Tim Gunn Hates It When You Wear Gym Clothes on the Street

"It's vulgar," he says. "Unless you're Robin Hood."
Photographer: Cyrus McCrimmon/Denver Post/Getty Images

Four years ago, fashion icon Tim Gunn scoffed when he was asked about the budding trend of people wearing leggings and yoga pants on the street. Nowadays, you can't stride down a sidewalk without seeing all kinds of athletic gear adorning people on their way to the pilates studio, grocery store, or work. Casual clothes have caught on. Heck, you can buy emoji-print leggings at Saks Fifth Avenue.

So does Gunn still hate it when people wear those neon racerback tanks or jet black Spandex bottoms on the street? I get a deluge of sass when I ask him.

"It's vulgar," says Gunn. "Unless you're Robin Hood." 

We're inside a tent in the shadow of New York's Flatiron Building for an event with Transitions, the lensmaker he has teamed up with. Ducking away from an endlessly refreshed meet-and-greet line, Gunn is fully buttoned-up, as usual; despite this September day's oppressive humidity, he's armored with a navy double-breasted suit. Gunn knows he's getting older, at 62, and he may sound stubborn, but he insists it's still important to present yourself respectably. Gym clothes won't do.

"When did the leggings become a pant?" Gunn asks with an incredulous look. He wholly accepts stretchy leggings the way they were traditionally worn, as a layer underneath whatever else you're wearing. And they're fine while you're working out. Just change before you leave the gym.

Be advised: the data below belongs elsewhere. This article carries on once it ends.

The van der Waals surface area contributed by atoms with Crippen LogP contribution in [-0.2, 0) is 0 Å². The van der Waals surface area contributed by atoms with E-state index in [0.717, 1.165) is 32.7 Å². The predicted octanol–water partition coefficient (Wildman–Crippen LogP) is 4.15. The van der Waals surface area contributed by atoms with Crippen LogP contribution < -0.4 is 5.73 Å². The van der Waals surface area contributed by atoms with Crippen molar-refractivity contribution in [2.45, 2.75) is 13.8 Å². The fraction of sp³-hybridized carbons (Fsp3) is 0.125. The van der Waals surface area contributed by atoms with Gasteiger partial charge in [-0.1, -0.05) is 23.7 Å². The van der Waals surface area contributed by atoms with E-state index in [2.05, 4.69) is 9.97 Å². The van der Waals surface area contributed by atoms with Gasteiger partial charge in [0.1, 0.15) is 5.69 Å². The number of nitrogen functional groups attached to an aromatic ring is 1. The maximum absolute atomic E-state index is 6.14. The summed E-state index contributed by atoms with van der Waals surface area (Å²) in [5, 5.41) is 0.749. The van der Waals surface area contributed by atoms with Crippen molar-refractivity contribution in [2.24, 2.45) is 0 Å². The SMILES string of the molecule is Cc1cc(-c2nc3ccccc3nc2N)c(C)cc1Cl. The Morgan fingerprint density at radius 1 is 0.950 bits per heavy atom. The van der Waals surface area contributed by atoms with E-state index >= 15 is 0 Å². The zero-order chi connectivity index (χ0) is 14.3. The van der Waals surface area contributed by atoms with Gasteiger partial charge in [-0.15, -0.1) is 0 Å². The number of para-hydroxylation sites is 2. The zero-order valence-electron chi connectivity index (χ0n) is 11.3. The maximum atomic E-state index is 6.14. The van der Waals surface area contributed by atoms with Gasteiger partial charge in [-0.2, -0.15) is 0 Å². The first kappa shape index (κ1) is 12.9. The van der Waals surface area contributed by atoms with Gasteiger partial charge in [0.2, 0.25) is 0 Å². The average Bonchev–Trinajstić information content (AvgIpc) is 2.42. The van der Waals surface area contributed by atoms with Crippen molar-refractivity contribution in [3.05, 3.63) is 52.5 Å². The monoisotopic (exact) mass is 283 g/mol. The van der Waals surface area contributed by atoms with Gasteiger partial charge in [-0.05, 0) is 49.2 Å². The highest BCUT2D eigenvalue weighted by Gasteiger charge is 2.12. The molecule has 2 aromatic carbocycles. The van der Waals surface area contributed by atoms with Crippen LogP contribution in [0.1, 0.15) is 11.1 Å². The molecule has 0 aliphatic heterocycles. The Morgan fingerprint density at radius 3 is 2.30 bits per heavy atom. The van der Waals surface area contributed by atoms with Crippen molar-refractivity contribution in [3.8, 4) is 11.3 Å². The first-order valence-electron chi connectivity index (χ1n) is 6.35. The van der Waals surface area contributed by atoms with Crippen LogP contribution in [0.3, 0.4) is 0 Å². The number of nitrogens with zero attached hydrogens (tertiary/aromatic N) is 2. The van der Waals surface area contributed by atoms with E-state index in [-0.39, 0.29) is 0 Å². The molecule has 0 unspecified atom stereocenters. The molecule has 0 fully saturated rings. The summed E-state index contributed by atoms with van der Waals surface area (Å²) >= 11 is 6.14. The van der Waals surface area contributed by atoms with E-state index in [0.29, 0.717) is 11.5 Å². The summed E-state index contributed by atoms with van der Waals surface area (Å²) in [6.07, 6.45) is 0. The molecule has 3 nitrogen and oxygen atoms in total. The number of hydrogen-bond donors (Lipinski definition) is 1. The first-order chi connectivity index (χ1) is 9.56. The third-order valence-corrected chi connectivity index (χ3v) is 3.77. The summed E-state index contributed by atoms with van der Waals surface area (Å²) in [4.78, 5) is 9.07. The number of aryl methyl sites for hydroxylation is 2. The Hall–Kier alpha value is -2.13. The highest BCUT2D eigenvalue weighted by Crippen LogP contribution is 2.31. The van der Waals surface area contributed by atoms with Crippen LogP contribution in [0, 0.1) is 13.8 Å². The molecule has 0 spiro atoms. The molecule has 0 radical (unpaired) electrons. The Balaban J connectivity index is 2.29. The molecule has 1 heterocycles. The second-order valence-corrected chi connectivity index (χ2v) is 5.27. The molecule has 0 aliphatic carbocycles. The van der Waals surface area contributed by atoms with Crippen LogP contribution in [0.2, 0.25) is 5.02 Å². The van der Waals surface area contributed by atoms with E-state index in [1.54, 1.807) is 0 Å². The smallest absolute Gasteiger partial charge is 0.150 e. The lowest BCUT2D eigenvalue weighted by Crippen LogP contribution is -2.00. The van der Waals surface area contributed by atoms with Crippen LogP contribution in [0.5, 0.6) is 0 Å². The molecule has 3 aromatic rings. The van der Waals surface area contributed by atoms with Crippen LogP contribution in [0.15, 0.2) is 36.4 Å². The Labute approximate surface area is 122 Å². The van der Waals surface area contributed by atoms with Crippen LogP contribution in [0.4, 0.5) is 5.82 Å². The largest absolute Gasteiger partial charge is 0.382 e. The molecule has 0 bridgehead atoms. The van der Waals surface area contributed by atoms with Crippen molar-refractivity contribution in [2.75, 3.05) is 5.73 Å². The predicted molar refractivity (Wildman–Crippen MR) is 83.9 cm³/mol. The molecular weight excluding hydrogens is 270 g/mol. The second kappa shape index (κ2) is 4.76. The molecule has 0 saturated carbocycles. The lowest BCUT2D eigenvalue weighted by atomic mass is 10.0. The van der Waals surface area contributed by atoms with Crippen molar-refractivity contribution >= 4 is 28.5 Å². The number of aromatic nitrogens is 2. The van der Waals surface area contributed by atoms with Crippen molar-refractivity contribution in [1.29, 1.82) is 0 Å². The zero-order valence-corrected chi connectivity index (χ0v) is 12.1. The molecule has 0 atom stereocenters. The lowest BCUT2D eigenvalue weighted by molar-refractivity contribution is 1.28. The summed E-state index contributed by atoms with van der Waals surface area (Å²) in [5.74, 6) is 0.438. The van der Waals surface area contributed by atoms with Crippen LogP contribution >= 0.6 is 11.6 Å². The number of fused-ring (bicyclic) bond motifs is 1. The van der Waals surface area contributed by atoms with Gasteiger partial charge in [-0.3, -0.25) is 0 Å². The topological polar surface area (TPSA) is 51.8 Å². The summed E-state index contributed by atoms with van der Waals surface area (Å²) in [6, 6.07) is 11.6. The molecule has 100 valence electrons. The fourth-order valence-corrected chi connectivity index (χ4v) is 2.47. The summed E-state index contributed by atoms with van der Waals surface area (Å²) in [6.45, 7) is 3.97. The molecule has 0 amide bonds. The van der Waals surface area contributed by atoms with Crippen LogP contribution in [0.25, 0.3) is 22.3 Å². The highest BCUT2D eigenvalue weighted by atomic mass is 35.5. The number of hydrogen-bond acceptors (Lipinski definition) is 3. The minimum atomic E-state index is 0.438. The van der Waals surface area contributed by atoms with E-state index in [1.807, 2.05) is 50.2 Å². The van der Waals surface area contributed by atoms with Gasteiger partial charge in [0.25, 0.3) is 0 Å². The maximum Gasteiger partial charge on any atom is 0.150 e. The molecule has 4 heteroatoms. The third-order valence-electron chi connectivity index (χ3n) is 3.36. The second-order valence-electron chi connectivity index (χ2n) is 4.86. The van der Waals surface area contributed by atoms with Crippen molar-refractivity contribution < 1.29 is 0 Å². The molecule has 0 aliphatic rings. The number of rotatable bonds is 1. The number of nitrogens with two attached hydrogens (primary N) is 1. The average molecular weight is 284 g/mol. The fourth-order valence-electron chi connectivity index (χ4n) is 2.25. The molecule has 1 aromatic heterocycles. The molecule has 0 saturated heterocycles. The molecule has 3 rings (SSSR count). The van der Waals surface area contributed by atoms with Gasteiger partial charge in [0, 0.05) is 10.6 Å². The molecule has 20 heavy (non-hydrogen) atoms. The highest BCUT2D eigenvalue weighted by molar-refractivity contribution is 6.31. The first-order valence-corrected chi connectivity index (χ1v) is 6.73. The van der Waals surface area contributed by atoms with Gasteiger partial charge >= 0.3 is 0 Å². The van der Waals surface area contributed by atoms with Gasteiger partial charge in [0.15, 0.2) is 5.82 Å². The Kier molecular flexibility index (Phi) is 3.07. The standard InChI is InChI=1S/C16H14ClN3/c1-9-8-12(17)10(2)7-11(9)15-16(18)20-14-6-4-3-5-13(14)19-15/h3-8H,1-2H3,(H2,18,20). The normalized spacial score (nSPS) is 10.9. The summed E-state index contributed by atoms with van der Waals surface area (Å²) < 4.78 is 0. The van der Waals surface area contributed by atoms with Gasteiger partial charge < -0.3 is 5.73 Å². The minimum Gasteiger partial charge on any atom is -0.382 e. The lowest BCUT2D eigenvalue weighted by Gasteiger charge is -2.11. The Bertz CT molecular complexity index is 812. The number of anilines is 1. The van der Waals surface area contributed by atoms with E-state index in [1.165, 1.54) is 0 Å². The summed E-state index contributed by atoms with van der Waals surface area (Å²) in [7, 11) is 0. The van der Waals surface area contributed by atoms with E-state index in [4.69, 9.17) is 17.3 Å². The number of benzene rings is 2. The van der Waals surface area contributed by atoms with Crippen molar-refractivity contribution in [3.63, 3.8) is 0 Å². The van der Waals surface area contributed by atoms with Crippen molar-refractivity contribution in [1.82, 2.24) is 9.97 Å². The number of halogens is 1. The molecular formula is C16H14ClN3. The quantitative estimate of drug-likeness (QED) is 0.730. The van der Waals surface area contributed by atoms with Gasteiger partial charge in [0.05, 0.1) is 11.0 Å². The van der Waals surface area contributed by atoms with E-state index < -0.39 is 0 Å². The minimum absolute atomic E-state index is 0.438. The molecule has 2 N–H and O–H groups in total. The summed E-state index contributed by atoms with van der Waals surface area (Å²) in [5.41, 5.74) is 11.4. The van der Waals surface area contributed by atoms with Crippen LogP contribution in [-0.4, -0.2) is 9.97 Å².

Comfort isn't an valid excuse, either, says Gunn. There are plenty of clothes you could wear that are cozy— say, a Diane von Furstenburg wrap dress, which has the stretch but remains sleek and chic. 

Unfortunately, the Project Runway mentor will probably be rolling his eyes for a while; it seems the torrent of Spandex isn't stopping soon. All kinds of fashion labels are now making activewear, hoping to ride the wave, from designer names like Stella McCartney and Tory Burch to such mass market tags as Old Navy and H&M. Activewear is even poking into the luxury realm, with new brands charging $400 or more for their leggings and yoga pants.

It comes down to the occasion, Gunn says. Wear what's appropriate for what you're doing. Just as a swimsuit belongs at the pool or the beach, workout gear belongs at the gym, unless you're jogging down a sidewalk. Leggings as pants? You're basically wearing underwear, he says, and how does that make others perceive you? Even if you're just out running errands, what if you run into your boss, or an ex? 

"That's the thing about overly casual dressing," says Gunn. "It says: 'I don't give a rat's ass about anything.'"

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